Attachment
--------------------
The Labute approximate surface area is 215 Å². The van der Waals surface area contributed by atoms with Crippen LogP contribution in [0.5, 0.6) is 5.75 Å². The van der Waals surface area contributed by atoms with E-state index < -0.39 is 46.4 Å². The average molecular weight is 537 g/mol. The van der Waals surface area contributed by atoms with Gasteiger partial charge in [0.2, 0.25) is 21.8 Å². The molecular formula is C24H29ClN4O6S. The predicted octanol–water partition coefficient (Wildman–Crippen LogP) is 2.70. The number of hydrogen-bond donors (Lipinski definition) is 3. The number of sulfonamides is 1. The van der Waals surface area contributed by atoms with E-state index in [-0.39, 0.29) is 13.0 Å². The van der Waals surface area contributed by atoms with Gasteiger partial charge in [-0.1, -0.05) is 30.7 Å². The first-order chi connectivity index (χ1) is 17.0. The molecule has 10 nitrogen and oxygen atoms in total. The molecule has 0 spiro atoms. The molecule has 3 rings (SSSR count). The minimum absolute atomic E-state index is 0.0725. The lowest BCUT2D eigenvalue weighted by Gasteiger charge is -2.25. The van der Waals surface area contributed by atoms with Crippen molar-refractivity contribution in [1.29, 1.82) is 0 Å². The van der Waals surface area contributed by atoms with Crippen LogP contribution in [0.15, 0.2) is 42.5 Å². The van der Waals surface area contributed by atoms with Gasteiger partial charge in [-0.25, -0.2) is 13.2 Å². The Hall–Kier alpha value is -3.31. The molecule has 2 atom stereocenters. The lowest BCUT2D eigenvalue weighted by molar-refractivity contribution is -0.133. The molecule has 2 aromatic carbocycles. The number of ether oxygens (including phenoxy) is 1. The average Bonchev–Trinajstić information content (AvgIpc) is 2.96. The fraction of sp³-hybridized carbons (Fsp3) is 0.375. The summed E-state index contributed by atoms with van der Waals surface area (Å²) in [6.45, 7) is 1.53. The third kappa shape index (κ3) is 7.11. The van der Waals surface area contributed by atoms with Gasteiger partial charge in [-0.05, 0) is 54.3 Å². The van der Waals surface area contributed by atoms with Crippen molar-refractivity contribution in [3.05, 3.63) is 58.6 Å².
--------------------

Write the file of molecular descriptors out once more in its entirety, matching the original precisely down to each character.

The Labute approximate surface area is 215 Å². The van der Waals surface area contributed by atoms with Crippen LogP contribution in [0.5, 0.6) is 5.75 Å². The van der Waals surface area contributed by atoms with E-state index < -0.39 is 46.4 Å². The average molecular weight is 537 g/mol. The van der Waals surface area contributed by atoms with Gasteiger partial charge in [0.2, 0.25) is 21.8 Å². The molecular formula is C24H29ClN4O6S. The predicted octanol–water partition coefficient (Wildman–Crippen LogP) is 2.70. The number of hydrogen-bond donors (Lipinski definition) is 3. The number of sulfonamides is 1. The van der Waals surface area contributed by atoms with E-state index in [-0.39, 0.29) is 13.0 Å². The van der Waals surface area contributed by atoms with Gasteiger partial charge in [-0.1, -0.05) is 30.7 Å². The first-order chi connectivity index (χ1) is 17.0. The molecule has 10 nitrogen and oxygen atoms in total. The molecule has 0 spiro atoms. The molecule has 3 rings (SSSR count). The minimum absolute atomic E-state index is 0.0725. The lowest BCUT2D eigenvalue weighted by Gasteiger charge is -2.25. The van der Waals surface area contributed by atoms with Crippen molar-refractivity contribution in [1.29, 1.82) is 0 Å². The van der Waals surface area contributed by atoms with Crippen LogP contribution in [0.15, 0.2) is 42.5 Å². The van der Waals surface area contributed by atoms with Gasteiger partial charge in [-0.25, -0.2) is 13.2 Å². The Hall–Kier alpha value is -3.31. The molecule has 2 atom stereocenters. The lowest BCUT2D eigenvalue weighted by molar-refractivity contribution is -0.133. The molecule has 2 aromatic carbocycles. The number of ether oxygens (including phenoxy) is 1. The average Bonchev–Trinajstić information content (AvgIpc) is 2.96. The fraction of sp³-hybridized carbons (Fsp3) is 0.375. The summed E-state index contributed by atoms with van der Waals surface area (Å²) in [6.45, 7) is 1.53. The third kappa shape index (κ3) is 7.11. The van der Waals surface area contributed by atoms with Gasteiger partial charge in [-0.05, 0) is 54.3 Å². The van der Waals surface area contributed by atoms with Crippen molar-refractivity contribution in [3.05, 3.63) is 58.6 Å².